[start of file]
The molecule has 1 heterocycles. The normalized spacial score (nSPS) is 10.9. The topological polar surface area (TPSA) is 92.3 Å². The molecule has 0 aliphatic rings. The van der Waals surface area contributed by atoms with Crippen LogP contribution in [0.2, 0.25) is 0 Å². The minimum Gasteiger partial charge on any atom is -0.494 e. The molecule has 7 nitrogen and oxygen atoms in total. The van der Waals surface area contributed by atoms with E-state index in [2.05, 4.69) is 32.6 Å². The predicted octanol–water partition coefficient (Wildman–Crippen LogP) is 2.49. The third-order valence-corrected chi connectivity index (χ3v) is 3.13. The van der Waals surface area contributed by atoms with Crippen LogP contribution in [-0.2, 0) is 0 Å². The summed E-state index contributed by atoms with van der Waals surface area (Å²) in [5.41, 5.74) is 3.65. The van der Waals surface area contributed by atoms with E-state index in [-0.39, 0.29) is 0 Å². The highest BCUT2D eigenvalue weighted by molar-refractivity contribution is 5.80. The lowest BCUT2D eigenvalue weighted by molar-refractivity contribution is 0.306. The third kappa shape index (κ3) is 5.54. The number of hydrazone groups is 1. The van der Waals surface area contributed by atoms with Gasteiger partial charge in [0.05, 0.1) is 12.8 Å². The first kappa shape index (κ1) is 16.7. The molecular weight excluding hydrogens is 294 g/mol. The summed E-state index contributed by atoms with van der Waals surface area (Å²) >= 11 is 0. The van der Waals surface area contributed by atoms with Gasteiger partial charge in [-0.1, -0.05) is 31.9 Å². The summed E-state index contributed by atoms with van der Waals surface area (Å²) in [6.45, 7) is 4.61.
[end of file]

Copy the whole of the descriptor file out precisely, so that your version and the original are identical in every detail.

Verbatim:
The molecule has 1 heterocycles. The normalized spacial score (nSPS) is 10.9. The topological polar surface area (TPSA) is 92.3 Å². The molecule has 0 aliphatic rings. The van der Waals surface area contributed by atoms with Crippen LogP contribution in [0.2, 0.25) is 0 Å². The minimum Gasteiger partial charge on any atom is -0.494 e. The molecule has 7 nitrogen and oxygen atoms in total. The van der Waals surface area contributed by atoms with E-state index in [2.05, 4.69) is 32.6 Å². The predicted octanol–water partition coefficient (Wildman–Crippen LogP) is 2.49. The third-order valence-corrected chi connectivity index (χ3v) is 3.13. The van der Waals surface area contributed by atoms with Crippen LogP contribution in [-0.2, 0) is 0 Å². The summed E-state index contributed by atoms with van der Waals surface area (Å²) in [5.41, 5.74) is 3.65. The van der Waals surface area contributed by atoms with E-state index in [-0.39, 0.29) is 0 Å². The highest BCUT2D eigenvalue weighted by molar-refractivity contribution is 5.80. The lowest BCUT2D eigenvalue weighted by molar-refractivity contribution is 0.306. The third kappa shape index (κ3) is 5.54. The number of hydrazone groups is 1. The van der Waals surface area contributed by atoms with Gasteiger partial charge in [0.05, 0.1) is 12.8 Å². The first kappa shape index (κ1) is 16.7. The molecular weight excluding hydrogens is 294 g/mol. The summed E-state index contributed by atoms with van der Waals surface area (Å²) >= 11 is 0. The van der Waals surface area contributed by atoms with Gasteiger partial charge in [-0.1, -0.05) is 31.9 Å². The summed E-state index contributed by atoms with van der Waals surface area (Å²) in [6.45, 7) is 4.61.